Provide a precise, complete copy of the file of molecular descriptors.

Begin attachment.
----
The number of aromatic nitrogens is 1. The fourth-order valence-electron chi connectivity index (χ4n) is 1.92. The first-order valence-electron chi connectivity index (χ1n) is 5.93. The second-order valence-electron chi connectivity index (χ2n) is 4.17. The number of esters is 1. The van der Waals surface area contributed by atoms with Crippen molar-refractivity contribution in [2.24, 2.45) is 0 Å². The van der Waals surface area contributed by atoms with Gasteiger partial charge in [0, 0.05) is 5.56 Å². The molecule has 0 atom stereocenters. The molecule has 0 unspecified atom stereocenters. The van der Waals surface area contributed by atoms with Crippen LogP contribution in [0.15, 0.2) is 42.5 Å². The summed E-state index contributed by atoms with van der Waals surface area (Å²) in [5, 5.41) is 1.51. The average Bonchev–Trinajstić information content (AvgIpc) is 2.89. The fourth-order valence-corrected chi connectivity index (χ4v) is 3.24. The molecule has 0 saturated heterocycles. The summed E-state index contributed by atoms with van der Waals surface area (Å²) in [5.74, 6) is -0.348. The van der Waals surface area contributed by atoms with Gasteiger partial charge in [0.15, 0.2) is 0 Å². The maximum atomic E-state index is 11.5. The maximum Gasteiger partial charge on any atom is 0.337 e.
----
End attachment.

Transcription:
The number of aromatic nitrogens is 1. The fourth-order valence-electron chi connectivity index (χ4n) is 1.92. The first-order valence-electron chi connectivity index (χ1n) is 5.93. The second-order valence-electron chi connectivity index (χ2n) is 4.17. The number of esters is 1. The van der Waals surface area contributed by atoms with Crippen molar-refractivity contribution in [2.24, 2.45) is 0 Å². The van der Waals surface area contributed by atoms with Gasteiger partial charge in [0, 0.05) is 5.56 Å². The molecule has 0 atom stereocenters. The molecule has 0 unspecified atom stereocenters. The van der Waals surface area contributed by atoms with Crippen LogP contribution in [0.15, 0.2) is 42.5 Å². The summed E-state index contributed by atoms with van der Waals surface area (Å²) in [5, 5.41) is 1.51. The average Bonchev–Trinajstić information content (AvgIpc) is 2.89. The fourth-order valence-corrected chi connectivity index (χ4v) is 3.24. The molecule has 0 saturated heterocycles. The summed E-state index contributed by atoms with van der Waals surface area (Å²) in [5.74, 6) is -0.348. The van der Waals surface area contributed by atoms with Gasteiger partial charge in [0.15, 0.2) is 0 Å². The maximum atomic E-state index is 11.5. The maximum Gasteiger partial charge on any atom is 0.337 e.